London Underground has announced plans to extend Wi-Fi access at tube stations after a successful trial at Charing Cross.
Tube travellers have been able to access BT Openzone’s Wi-Fi at Charing Cross Tube station since November, as part of a six-month trial. According to a London Underground survey, more than half of passengers believed that access to Wi-Fi would improve their experience of the Tube.
However, experts have raised concerns around the security and performance of the network.
London Underground hopes to extend the service to up to 120 tube station platforms, not the trains, by 2012, and is calling for telecoms companies to bid for a contract to deliver the Wi-Fi access. The contract is expected to be awarded by the end of 2011.
The winning bidder will start by extending the Wi-Fi service currently used by London Underground staff at 16 stations, to passengers.
Boris Johnson, the Mayor of London, said: “The roll out of Wi-Fi technology across the platforms and public areas of our Tube stations will finally allow Londoners to use mobile devices to pick up their emails, access social media sites and stay in touch with the world above while they traverse our subterranean transport network.
'We are inviting companies to bid to do this before next June.”
London Underground’s invitation to tender also calls for bidders to supply details of how they would establish a street-level Wi-Fi network, for example, at bus shelters.
Having provided the Wi-Fi access at Charing Cross for the trial, BT said "it will actively review any invitation to tender to the London Underground network Wi-Fi tender.”
According to experts, however, London Underground needs to address security and performance concerns in the rollout.
Professor John Walker from the London Chapter ISACA Security Advisory Group, said: "Wi-Fi on the underground presents a number of security challenges, ranging from misuse by the anarchist, and adversaries of society, through to personal exposure, and compromise born out of criminality, and hacking.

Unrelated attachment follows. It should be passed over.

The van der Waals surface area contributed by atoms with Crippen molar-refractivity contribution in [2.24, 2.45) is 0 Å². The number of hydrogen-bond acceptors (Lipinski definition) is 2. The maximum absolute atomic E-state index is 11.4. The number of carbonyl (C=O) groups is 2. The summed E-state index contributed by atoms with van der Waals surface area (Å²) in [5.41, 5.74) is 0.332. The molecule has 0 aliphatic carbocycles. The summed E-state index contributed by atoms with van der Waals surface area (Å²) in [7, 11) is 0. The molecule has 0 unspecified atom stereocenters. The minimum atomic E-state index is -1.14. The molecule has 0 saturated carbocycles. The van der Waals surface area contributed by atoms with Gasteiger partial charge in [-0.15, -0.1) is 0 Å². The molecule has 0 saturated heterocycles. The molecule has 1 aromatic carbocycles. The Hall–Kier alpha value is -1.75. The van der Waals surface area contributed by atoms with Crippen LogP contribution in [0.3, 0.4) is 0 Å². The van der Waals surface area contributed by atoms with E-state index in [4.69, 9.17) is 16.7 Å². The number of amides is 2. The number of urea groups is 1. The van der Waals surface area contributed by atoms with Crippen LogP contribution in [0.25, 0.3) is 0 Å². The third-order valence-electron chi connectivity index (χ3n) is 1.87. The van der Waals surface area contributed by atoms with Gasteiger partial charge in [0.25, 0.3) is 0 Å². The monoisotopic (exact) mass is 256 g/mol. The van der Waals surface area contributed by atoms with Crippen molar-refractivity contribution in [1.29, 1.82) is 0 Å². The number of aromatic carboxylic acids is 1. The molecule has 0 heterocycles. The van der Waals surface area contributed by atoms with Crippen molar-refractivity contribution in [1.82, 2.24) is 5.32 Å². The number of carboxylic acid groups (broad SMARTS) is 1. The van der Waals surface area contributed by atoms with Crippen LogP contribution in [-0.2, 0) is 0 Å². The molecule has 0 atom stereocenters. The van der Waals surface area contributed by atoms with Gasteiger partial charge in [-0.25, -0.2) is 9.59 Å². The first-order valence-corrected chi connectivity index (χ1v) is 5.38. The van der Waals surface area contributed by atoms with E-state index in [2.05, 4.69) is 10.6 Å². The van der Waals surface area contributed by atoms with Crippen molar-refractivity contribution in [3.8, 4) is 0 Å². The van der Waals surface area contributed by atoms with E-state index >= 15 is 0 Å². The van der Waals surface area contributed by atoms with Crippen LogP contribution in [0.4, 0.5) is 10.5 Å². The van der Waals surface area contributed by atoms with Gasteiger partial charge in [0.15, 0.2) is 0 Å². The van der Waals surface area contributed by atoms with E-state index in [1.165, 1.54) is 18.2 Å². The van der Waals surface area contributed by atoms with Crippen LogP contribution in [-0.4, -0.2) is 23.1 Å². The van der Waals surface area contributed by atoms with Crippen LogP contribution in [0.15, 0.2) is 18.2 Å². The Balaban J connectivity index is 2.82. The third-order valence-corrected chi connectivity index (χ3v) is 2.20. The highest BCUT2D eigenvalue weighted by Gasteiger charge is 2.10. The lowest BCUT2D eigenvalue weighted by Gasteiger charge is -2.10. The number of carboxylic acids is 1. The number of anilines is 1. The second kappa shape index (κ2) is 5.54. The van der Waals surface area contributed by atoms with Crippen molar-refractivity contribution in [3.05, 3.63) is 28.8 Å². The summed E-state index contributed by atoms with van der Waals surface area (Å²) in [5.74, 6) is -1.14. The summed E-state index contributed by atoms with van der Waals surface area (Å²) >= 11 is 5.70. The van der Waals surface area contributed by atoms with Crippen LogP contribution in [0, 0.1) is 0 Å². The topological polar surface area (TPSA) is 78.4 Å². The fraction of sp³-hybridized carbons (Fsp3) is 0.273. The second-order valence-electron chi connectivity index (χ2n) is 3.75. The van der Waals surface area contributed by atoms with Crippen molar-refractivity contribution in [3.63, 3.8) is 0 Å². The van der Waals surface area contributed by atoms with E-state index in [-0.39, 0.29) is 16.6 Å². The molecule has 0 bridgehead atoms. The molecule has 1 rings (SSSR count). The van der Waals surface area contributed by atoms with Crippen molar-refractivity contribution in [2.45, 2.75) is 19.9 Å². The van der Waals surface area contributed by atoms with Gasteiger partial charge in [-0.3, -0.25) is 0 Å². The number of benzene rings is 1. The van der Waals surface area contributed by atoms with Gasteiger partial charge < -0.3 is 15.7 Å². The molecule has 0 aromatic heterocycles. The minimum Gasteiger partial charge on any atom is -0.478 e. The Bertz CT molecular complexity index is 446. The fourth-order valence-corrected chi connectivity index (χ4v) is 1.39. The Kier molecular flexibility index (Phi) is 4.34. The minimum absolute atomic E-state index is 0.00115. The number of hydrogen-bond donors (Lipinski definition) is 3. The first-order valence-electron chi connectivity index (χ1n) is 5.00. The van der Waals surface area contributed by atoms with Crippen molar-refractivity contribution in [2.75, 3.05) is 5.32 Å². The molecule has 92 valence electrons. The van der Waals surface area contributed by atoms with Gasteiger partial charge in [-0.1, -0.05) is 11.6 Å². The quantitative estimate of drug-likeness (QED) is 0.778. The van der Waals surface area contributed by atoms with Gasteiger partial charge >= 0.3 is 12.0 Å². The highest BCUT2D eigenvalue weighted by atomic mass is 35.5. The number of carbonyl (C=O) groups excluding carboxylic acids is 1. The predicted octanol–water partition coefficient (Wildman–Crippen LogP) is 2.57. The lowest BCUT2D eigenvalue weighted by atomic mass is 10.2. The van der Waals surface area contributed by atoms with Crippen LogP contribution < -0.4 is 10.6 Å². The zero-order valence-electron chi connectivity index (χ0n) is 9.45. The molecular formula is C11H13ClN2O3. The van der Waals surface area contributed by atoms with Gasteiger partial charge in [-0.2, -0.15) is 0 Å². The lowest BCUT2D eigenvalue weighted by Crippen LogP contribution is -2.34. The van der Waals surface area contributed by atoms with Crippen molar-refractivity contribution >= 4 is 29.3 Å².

"The more serious potential is of course relating to terrorism. Clearly, where one has a communicating network underground, it holds an increased level of threat in which this helpful technology could be exploited, and abused to muster a much more effective and wider bomb attack on the underground."
Michael Lynch, head of identity protection at card protection company CPP, said that there is always a risk when connecting to a public Wi-Fi system.
“If a criminal sets up their own ‘BT Openzone’ and mobile devices are set to connect to (that zone) automatically, it enables [criminals] to see everything a passenger accesses on the Internet, for example, if they log into their online bank.”
Lynch said that passengers can avoid this risk by changing their mobile device’s settings to not automatically connect to Wi-Fi networks.
Stephen Rayment, CTO of wireless networking solutions company, BelAir Networks, added that the network could be further secured by ensuring that policy enforcement is performed in each Wi-Fi access point, rather than at a controller or gateway.
A spokesperson for Transport for London (TfL), said: "Access to mobile and data networks is already common on many world metros and our customers tell us they would welcome this.
"The majority of the Underground is actually above ground where customers can already use mobile and data services. LU has tried and tested procedures in place to deal with unattended items on the Tube."
But Rayment believes that performance on the Wi-Fi network is an even bigger concern than security.
“During peak times, there can easily be hundreds of people at a tube station. Delivering sufficient data capacity in these high interference environments is critical. If people have a hard time using the service because it keeps dropping out, they’ll soon turn off.”
Meanwhile, TfL is holding ongoing talks about the potential provision of mobile phone services on the Tube with mobile phone operators and other suppliers.
It said that any solution would need to be funded through mobile operators with “no cost to fare or taxpayers”.
In March 2009, TfL scrapped a plan to trial mobile phone use on the tube network due to high costs.
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